379

I have a class with two constructors, one that takes no arguments and one that takes one argument.

Creating objects using the constructor that takes one argument works as expected. However, if I create objects using the constructor that takes no arguments, I get an error.

For instance, if I compile this code (using g++ 4.0.1)...

class Foo
{
  public:
    Foo() {};
    Foo(int a) {};
    void bar() {};
};

int main()
{
  // this works...
  Foo foo1(1);
  foo1.bar();

  // this does not...
  Foo foo2();
  foo2.bar();

  return 0;
}

... I get the following error:

nonclass.cpp: In function ‘int main(int, const char**)’:
nonclass.cpp:17: error: request for member ‘bar’ in ‘foo2’, which is of non-class type ‘Foo ()()’

Why is this, and how do I make it work?

575
Foo foo2();

change to

Foo foo2;

You get the error because compiler thinks of

Foo foo2()

as of function declaration with name 'foo2' and the return type 'Foo'.

But in that case If we change to Foo foo2 , the compiler might show the error " call of overloaded ‘Foo()’ is ambiguous".

  • I don't understand why the compiler thinks : Foo foo2() as of function declaration, inside the main function. – chaviaras michalis Oct 24 '17 at 19:48
  • Apparently I've landed on this answer before since I can not upvote it again! Here is a textual 2nd upvote... and a 2nd thanks! – bigjosh Nov 4 '17 at 4:39
  • Parameterless function declaration should have mandated "void" parameter so that this usage would have been allowed from consistency point of view. If I am not mistaken, K&R C had mandatory usage of term void. – Rajesh Jan 22 '18 at 5:08
  • @Rajesh: A void parameter list is not mandatory, it just means something different (zero parameters) from an empty parameter list (unspecified parameters). – Ben Voigt Feb 8 '18 at 16:58
  • this is another good reason to switch to uniform {} initialization syntax introduces in c++11 – Anubis May 28 '18 at 10:49
37

Just for the record..

It is actually not a solution to your code, but I had the same error message when incorrectly accessing the method of a class instance pointed to by myPointerToClass, e.g.

MyClass* myPointerToClass = new MyClass();
myPointerToClass.aMethodOfThatClass();

where

myPointerToClass->aMethodOfThatClass();

would obviously be correct.

9

Adding to the knowledge base, I got the same error for

if(class_iter->num == *int_iter)

Even though the IDE gave me the correct members for class_iter. Obviously, the problem is that "anything"::iterator doesn't have a member called num so I need to dereference it. Which doesn't work like this:

if(*class_iter->num == *int_iter)

...apparently. I eventually solved it with this:

if((*class_iter)->num == *int_iter)

I hope this helps someone who runs across this question the way I did.

4

I was having a similar error, it seems that the compiler misunderstand the call to the constructor without arguments. I made it work by removing the parenthesis from the variable declaration, in your code something like this:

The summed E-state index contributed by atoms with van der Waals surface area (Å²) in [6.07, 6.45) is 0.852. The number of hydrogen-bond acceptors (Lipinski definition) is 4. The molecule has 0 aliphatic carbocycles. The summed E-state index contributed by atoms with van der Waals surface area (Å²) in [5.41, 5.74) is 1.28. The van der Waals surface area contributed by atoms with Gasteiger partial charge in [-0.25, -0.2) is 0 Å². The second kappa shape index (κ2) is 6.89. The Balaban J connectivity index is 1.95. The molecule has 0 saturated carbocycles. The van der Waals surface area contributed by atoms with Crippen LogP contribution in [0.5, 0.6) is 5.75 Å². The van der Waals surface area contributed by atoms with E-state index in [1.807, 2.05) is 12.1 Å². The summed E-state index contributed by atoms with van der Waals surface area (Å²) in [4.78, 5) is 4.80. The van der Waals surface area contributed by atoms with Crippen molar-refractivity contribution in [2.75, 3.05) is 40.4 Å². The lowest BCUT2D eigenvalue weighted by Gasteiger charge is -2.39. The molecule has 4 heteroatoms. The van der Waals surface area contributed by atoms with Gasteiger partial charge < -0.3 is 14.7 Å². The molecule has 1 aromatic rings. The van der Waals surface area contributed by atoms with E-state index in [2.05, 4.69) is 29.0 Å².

class Foo
{
  public:
    Foo() {};
    Foo(int a) {};
    void bar() {};
};

int main()
{
  // this works...
  Foo foo1(1);
  foo1.bar();

  // this does not...
  Foo foo2; // Without "()" 
  foo2.bar();

  return 0;
}
  • This is the same answer as the one above – Greenonline Mar 17 '15 at 16:39
  • 1
    The most vexing parse isn't so much that the compiler misunderstood, as it is that the standard requires the compiler to interpret anything that might be a function declaration as a function declaration, to prevent ambiguity. – Justin Time May 10 '17 at 1:01
  • (Specifically, between [stmt.ambig/1] and [dcl.ambig.res/1], the standard explicitly states that in case of ambiguity, anything that can be interpreted as a declaration IS a declaration, to resolve that ambiguity.) – Justin Time May 10 '17 at 1:02
4

Parenthesis is not required to instantiate a class object when you don't intend to use a parameterised constructor.

Just use Foo foo2;

It will work.

1

I ran into a case where I got that error message and had

Foo foo(Bar());

and was basically trying to pass in a temporary Bar object to the Foo constructor. Turns out the compiler was translating this to

Foo foo(Bar(*)());

that is, a function declaration whose name is foo that returns a Foo that takes in an argument -- a function pointer returning a Bar with 0 arguments. When passing in temporaries like this, better to use Bar{} instead of Bar() to eliminate ambiguity.

0

If you want to declare a new substance with no parameter (knowing that the object have default parameters) don't write

 type substance1();

but

 type substance;
0

Certainly a corner case for this error, but I received it in a different situation, when attempting to overload the assignment operator=. It was a bit cryptic IMO (from g++ 8.1.1).

#include <cstdint>

enum DataType
{
  DT_INT32,
  DT_FLOAT
};

struct PrimitiveData
{
  union MyData
  {
    int32_t i;
    float f;
  } data;

  enum DataType dt;

  template<typename T>
  void operator=(T data)
  {
    switch(dt)
    {
      case DT_INT32:
      {
        data.i = data;
        break;
      }
      case DT_FLOAT:
      {
        data.f = data;
        break;
      }
      default:
      {
        break;
      }
    }
  }
};

int main()
{
  struct PrimitiveData pd;
  pd.dt = DT_FLOAT;
  pd = 3.4f;

  return 0;
}

I received 2 "identical" errors

error: request for member ‘i’ [and 'f'] in ‘data’, which is of non-class type ‘float’

(The equivalent error for clang is: error: member reference base type 'float' is not a structure or union)

for the lines data.i = data; and data.f = data;. Turns out the compiler was confusing local variable name 'data' and my member variable data. When I changed this to void operator=(T newData) and data.i = newData;, data.f = newData;, the error went away.

protected by StoryTeller May 13 '18 at 12:05

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